Lions of Keswick Open Footpaths by Michele Hawkins

People began congregating in the neighborhood of the Queen’s Hotel on the afternoon of October 1, 1887. Armed with crowbars, pickaxes and spades- the protesters began marching toward Latrigg, a favorite fell. They chanted “The lions of Keswick will break every chain, and open the footpaths, again and again.”

The object of their ire was Mr. Spending, the landowner that had closed the ancient pathway. His hired guards worked to build barricades of steel and logs topped with oozing black tar. This “crowbar brigade” was not going to cross his land. Anticipating small numbers, as in previous days, his hopes were dashed when the human mass poured forth from the valley below. Seeing the rubble, the crowd yelled “set fire to it”, and, for several moments, it appeared that would happen. Then Mr. Jenkinson, one of the leaders, climbed on top of the heap and with the help of others, cleared a path. Farther up the lane, more obstructions were knocked down until they reached their coveted mountaintop.

In the days, months, and years ahead, contrary to landowners’ desires, the English people would establish their right to roam on mountains and open spaces. One hundred and twenty years later, as I made my pilgrimage to the top of Latrigg, a soft mist rolled up from the peaceful village of Keswick. I silently thanked the band of warriors that had the foresight and determination to preserve this path for future generations. Their prudence and fortitude make England one of the most outstanding destinations for walkers today.

The Lake District in northwestern England is a prime destination for devout walkers. As a dedicated walker, not to be confused with alpinist, the Keswick area is my perfect match. This area offers recreational outlets for everyone from the casual day hiker to the serious mountain climber. The majority of well-maintained trails pass through privately owned lands ranging from small farms to wealthy estates.
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Keswick – pronounced “ke zick”- a small market town since 1276, is a convenient portal to the Lake District. Traveling by train from London (with one brief bus connection), I land in Keswick in the middle of Saturday market, people swarming the tents and hawkers selling their wares. Working my way through the crowds, I slowly move up the red brick street toward the reigning Moot Hall, a grey stone building with the famous one handed clock. Moot Hall is the home of Keswick’s Tourist Information Center, my first stop.

Armed with walking stick and water proofs (rain gear), I begin one of the many recommended hikes. The eight mile foot path gently winds around the Derwentwater, the third largest lake in the district. The first of many spellbinding views begins with Friar’s Crag, a grassy green promontory, which affords views across the lake of the Catbells, an emerald green fell with a lemon-shaped peak. These are the same views which inspired Wordsworth’s poems and Beatrix Potter’s beloved children’s stories.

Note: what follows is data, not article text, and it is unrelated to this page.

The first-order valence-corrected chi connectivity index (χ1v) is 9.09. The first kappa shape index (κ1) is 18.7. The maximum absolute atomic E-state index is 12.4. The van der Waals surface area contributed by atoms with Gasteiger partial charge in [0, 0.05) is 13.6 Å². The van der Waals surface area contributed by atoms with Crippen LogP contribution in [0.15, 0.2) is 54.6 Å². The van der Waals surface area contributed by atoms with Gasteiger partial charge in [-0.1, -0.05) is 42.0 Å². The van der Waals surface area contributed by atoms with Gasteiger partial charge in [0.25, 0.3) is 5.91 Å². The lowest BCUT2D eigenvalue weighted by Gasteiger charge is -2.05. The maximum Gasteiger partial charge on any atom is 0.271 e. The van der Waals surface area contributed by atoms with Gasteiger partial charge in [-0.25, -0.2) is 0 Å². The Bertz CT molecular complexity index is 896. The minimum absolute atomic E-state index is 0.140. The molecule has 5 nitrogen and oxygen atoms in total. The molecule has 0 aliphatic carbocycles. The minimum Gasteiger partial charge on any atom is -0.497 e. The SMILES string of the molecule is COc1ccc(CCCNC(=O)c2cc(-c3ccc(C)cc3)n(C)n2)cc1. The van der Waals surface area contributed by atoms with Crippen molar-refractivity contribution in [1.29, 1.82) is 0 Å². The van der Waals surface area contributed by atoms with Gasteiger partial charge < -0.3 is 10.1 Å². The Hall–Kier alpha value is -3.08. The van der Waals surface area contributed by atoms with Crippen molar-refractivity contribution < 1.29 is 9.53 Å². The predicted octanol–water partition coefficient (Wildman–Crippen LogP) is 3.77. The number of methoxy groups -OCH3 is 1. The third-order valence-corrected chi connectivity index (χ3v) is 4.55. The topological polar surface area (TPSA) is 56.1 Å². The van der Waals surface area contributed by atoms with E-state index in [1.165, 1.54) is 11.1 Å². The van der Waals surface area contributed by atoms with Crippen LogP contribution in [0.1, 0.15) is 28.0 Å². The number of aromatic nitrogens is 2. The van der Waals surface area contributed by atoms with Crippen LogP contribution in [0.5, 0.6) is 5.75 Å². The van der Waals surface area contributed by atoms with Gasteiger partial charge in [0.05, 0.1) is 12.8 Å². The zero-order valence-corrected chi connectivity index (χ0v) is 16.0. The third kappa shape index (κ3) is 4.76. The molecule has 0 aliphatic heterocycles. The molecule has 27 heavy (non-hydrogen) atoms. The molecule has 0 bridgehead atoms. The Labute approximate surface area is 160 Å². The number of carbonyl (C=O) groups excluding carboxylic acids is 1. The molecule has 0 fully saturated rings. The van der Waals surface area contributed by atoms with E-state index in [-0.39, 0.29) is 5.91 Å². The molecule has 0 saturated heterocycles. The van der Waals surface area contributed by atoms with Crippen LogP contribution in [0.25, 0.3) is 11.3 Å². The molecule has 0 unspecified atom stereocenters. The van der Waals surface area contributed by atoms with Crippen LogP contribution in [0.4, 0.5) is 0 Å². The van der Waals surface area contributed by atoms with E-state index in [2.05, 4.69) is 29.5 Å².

The hills ring with the baas of sheep, confirming earlier signs on fence posts with warnings to keep dogs under control because it is lambing season. A fat old mother with dirty-yellow dreadlocks warily watches intruders. She hurriedly maneuvers her off-springs up the grassy knoll.

Spurts of rain are followed by soft shots of mist. Waiting out a downpour, a local rambler-dressed in hiking boots, and canary yellow rain-gear, provides a few sheep facts as we pass the time. “You think they all look alike, don’t you?” she asked. “There are over 19 breeds” she instructs, “but the old Herdwick is what we are best known for in these parts”. The lambs are born black and change to white as they age. True to a mother’s love, they know their own lamb’s baas amongst all the others. Most interesting is that the Herdwick is geographically bound, forcing landowners to sell land with the sheep in tow.

Realizing the English rain would not be ending anytime soon, we crunch forward on the wet gravel. The trail leads through bucolic pastures adorned with wildflowers in pastel hues of violent, blue, and yellow. Ramblers follow the trail signs over wooden boardwalks that perch on stilts above eco-sensitive marshes. Endless dry stone walls quarter the land. “Kissing gates”, self-closing, V-shaped contraptions allow passage. The gates were termed “kissing gates” because the custom was for the second person to kiss the first person before he or she was allowed through.

As I round the corner of the stone building at the Nichol End Marine, I hear a demanding bark of a dog. A group of walkers are standing next to the water’s edge, watching as black-and-white Border collie yelps at two young women. As one woman steps into the canoe, the other one pushes off. The dog leaps to the bow, front paws landing on the helm, her nose pointed into the wind.

Topping off the day, I land at Keswick’s Market Square at the Bank Pub. Since I visited on previous nights, the pub tender glanced up and immediately pulls a pint of my favorite rusty brown Snek Lifter. Regulars begin to enter the comfortable and unpretentious low wooden beamed rooms. Two old men, clad in identical tan corduroy jackets, gather to gossip and discuss world affairs with their contented border collies sleeping at their feet. Sipping my brew, I ponder experiences of early Lake District walkers through the lens of historic photos on the white washed stone walls. I once again thank those early warriors for having fought for the public rights of way, making this day possible for me and the many to follow.